Seth Godin just wrote a great post called "Red Lantern" in which he argues that we should reward kids who persevere at least as much as we reward those who have more natural talent. Winning the gene pool is one thing, but persevering is a skill that can and should be encouraged.

The whole article is brief and worth reading, but here's the anecdote that begat the title:

At the grueling Iditarod, there's a prize for the musher who finishes last: The Red Lantern.

Failing to finish earns you nothing, of course. But for the one who sticks it out, who arrives hours late, there's the respect that comes from finding the strength to make it, even when all seems helpless.

The solution here isn't simply to give out more "participation" ribbons. This piece in New York sets out the dangers of giving out unwarranted praise. The key is to somehow recognize, foster, and reward grit, that trendy personality trait) getting so much attention lately. It's not just about effort, but perseverance even when they fail the first time or the first three times.

I think my school generally does a decent job of rewarding a variety of students, not just the ones with the most natural talents. But what can I do in the classroom to foster grit–a trait I would not say I personally have in abundance? It's the same challenge faced by video game designers: it's easy to make an impossibly hard or incredibly easy game. The challenge is getting that balance–difficult enough to be worthwhile, but with opportunities for growth and success to prevent frustration.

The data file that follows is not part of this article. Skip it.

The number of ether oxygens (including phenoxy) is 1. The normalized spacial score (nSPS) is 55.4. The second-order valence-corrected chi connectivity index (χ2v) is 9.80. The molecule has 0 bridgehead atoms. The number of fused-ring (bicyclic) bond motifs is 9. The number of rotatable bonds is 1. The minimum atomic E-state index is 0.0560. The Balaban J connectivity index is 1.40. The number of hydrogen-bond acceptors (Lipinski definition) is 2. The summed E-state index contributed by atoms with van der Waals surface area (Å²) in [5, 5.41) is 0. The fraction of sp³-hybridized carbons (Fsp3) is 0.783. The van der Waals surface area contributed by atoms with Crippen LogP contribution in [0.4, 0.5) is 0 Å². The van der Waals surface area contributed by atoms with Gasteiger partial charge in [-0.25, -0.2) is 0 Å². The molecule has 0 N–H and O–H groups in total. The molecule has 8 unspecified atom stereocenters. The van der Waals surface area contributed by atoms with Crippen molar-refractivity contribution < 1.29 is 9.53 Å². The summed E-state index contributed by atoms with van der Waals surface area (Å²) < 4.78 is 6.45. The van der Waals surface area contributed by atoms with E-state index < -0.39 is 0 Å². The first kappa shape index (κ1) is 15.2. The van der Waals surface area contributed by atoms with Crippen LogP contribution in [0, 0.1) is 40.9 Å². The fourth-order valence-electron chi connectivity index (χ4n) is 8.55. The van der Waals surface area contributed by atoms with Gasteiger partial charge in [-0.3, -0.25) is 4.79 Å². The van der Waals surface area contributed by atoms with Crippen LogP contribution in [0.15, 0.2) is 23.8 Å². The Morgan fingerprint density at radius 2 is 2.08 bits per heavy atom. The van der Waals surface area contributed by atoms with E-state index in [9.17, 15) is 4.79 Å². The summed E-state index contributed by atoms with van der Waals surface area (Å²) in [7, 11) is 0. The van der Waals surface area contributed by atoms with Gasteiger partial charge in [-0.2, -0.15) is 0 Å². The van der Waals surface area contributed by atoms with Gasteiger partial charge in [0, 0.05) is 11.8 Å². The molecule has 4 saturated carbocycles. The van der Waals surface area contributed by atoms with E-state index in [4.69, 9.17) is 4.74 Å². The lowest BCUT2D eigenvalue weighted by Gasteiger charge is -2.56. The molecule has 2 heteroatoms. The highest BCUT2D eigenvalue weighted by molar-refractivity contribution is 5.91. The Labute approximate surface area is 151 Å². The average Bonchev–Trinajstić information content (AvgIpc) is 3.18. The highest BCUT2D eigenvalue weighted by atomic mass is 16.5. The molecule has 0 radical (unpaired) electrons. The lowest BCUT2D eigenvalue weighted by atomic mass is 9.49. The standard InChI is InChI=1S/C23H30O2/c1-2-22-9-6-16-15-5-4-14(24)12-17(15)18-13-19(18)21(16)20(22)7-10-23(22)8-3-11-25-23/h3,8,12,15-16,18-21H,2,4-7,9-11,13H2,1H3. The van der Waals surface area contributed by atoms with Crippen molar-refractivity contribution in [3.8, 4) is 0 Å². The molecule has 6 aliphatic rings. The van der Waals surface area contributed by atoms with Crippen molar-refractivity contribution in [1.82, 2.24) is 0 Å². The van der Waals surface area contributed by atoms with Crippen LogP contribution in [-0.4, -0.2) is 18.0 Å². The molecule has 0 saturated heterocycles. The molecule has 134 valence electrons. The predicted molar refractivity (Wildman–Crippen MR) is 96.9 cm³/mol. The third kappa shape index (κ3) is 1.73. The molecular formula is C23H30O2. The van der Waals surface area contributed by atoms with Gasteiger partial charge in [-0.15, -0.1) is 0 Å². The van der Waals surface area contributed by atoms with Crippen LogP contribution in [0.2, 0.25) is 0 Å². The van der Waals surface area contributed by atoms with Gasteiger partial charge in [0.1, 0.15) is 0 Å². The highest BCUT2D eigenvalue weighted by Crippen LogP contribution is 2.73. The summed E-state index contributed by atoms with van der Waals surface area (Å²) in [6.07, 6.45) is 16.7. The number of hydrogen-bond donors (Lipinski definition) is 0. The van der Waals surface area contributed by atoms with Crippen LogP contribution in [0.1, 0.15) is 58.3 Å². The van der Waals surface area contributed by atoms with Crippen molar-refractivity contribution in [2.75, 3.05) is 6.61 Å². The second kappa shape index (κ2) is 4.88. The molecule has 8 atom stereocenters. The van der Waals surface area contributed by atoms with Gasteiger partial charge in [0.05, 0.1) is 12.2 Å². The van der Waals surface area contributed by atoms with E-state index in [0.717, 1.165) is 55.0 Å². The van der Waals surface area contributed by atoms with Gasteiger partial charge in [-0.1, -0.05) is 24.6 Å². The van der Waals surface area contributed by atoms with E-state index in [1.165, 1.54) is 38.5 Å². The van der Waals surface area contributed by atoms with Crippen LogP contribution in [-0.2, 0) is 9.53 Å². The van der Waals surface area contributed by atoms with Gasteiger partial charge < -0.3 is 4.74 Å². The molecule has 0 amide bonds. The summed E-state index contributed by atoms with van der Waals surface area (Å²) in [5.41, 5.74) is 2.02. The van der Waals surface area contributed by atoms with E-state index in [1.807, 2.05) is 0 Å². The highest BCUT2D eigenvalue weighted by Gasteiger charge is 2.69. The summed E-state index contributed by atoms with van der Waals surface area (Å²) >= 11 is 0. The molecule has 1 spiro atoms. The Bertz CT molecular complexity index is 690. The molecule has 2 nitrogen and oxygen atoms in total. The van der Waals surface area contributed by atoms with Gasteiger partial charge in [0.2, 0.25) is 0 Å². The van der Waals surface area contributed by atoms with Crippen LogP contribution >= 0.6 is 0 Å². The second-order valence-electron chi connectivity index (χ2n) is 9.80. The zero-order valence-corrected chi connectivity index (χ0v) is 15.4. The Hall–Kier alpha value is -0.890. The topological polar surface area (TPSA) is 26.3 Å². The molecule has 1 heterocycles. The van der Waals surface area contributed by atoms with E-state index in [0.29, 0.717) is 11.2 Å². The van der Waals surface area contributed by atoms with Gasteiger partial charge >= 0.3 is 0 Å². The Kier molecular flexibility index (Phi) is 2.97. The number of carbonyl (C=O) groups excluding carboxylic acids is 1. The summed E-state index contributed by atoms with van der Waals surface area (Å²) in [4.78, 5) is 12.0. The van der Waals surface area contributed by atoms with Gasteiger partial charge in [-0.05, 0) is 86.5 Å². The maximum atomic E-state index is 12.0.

If I go too far towards the "Challenging" side of the spectrum, I will lose a lot of students who simply get frustrated and do not see any payoff (especially since I teach an elective and they can simply quit). But if there are too many rewards just for effort, there won't be any meaningful growth.

There are a lot of complicating factors, not the least of which is a culture that often expects an A for effort. I'm not sure yet how to navigate all this. Maybe new technology can make students' effort/progress more visible to them, in a way more meaningful than a spreadsheet of grades? I'm not sure, but I do want to help form gritty students.